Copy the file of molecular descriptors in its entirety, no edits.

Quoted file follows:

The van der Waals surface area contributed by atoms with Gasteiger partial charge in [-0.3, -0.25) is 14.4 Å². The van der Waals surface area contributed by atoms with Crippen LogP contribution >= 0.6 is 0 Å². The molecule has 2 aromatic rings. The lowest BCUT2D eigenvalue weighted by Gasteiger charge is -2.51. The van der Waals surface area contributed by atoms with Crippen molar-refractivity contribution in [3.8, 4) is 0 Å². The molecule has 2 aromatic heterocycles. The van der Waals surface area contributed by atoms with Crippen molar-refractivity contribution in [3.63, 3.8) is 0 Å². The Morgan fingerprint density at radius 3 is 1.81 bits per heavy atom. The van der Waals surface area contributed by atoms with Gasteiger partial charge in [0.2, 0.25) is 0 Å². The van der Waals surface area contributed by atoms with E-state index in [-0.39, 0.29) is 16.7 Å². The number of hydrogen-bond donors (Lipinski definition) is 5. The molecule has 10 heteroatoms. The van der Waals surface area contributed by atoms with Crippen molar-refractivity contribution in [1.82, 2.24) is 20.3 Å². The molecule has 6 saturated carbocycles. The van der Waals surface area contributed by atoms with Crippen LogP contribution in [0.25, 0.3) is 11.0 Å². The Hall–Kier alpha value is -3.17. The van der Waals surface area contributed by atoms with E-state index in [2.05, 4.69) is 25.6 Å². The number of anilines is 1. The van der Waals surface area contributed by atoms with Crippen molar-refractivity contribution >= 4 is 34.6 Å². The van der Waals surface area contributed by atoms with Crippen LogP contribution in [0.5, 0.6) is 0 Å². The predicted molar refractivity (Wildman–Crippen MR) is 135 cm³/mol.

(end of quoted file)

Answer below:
The van der Waals surface area contributed by atoms with Gasteiger partial charge in [-0.3, -0.25) is 14.4 Å². The van der Waals surface area contributed by atoms with Crippen LogP contribution >= 0.6 is 0 Å². The molecule has 2 aromatic rings. The lowest BCUT2D eigenvalue weighted by Gasteiger charge is -2.51. The van der Waals surface area contributed by atoms with Crippen molar-refractivity contribution in [3.8, 4) is 0 Å². The molecule has 2 aromatic heterocycles. The van der Waals surface area contributed by atoms with Crippen molar-refractivity contribution in [3.63, 3.8) is 0 Å². The Morgan fingerprint density at radius 3 is 1.81 bits per heavy atom. The van der Waals surface area contributed by atoms with Gasteiger partial charge in [0.2, 0.25) is 0 Å². The van der Waals surface area contributed by atoms with E-state index in [-0.39, 0.29) is 16.7 Å². The number of hydrogen-bond donors (Lipinski definition) is 5. The molecule has 10 heteroatoms. The van der Waals surface area contributed by atoms with Crippen molar-refractivity contribution in [1.82, 2.24) is 20.3 Å². The molecule has 6 saturated carbocycles. The van der Waals surface area contributed by atoms with Crippen LogP contribution in [0.25, 0.3) is 11.0 Å². The Hall–Kier alpha value is -3.17. The van der Waals surface area contributed by atoms with E-state index in [2.05, 4.69) is 25.6 Å². The number of anilines is 1. The van der Waals surface area contributed by atoms with Crippen molar-refractivity contribution >= 4 is 34.6 Å². The van der Waals surface area contributed by atoms with Crippen LogP contribution in [0.5, 0.6) is 0 Å². The predicted molar refractivity (Wildman–Crippen MR) is 135 cm³/mol.